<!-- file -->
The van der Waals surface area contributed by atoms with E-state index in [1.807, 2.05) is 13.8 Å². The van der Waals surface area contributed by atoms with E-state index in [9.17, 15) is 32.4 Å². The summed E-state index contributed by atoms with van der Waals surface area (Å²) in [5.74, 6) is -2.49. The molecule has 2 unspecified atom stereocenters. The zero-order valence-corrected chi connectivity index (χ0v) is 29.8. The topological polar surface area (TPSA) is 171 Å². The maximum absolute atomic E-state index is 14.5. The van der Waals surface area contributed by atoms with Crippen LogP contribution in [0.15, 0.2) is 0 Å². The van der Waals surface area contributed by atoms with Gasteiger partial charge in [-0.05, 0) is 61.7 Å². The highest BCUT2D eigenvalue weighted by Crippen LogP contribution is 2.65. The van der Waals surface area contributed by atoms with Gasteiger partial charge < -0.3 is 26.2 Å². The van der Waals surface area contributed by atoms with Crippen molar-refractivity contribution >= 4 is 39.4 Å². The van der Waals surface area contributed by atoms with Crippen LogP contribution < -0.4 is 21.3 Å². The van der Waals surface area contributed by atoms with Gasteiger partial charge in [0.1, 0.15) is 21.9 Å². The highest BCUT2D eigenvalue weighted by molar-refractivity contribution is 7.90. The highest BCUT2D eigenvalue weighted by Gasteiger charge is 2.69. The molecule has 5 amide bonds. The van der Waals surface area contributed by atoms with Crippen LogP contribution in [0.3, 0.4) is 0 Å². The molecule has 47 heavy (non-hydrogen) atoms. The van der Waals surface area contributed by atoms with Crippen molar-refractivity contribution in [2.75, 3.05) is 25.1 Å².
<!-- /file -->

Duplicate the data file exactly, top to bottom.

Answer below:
The van der Waals surface area contributed by atoms with E-state index in [1.807, 2.05) is 13.8 Å². The van der Waals surface area contributed by atoms with E-state index in [9.17, 15) is 32.4 Å². The summed E-state index contributed by atoms with van der Waals surface area (Å²) in [5.74, 6) is -2.49. The molecule has 2 unspecified atom stereocenters. The zero-order valence-corrected chi connectivity index (χ0v) is 29.8. The topological polar surface area (TPSA) is 171 Å². The maximum absolute atomic E-state index is 14.5. The van der Waals surface area contributed by atoms with Crippen LogP contribution in [0.15, 0.2) is 0 Å². The van der Waals surface area contributed by atoms with Gasteiger partial charge in [-0.05, 0) is 61.7 Å². The highest BCUT2D eigenvalue weighted by Crippen LogP contribution is 2.65. The van der Waals surface area contributed by atoms with Gasteiger partial charge < -0.3 is 26.2 Å². The van der Waals surface area contributed by atoms with Crippen molar-refractivity contribution >= 4 is 39.4 Å². The van der Waals surface area contributed by atoms with Crippen LogP contribution < -0.4 is 21.3 Å². The van der Waals surface area contributed by atoms with Gasteiger partial charge in [0.1, 0.15) is 21.9 Å². The highest BCUT2D eigenvalue weighted by molar-refractivity contribution is 7.90. The highest BCUT2D eigenvalue weighted by Gasteiger charge is 2.69. The molecule has 5 amide bonds. The van der Waals surface area contributed by atoms with Crippen LogP contribution in [0.3, 0.4) is 0 Å². The molecule has 47 heavy (non-hydrogen) atoms. The van der Waals surface area contributed by atoms with Crippen molar-refractivity contribution in [2.75, 3.05) is 25.1 Å².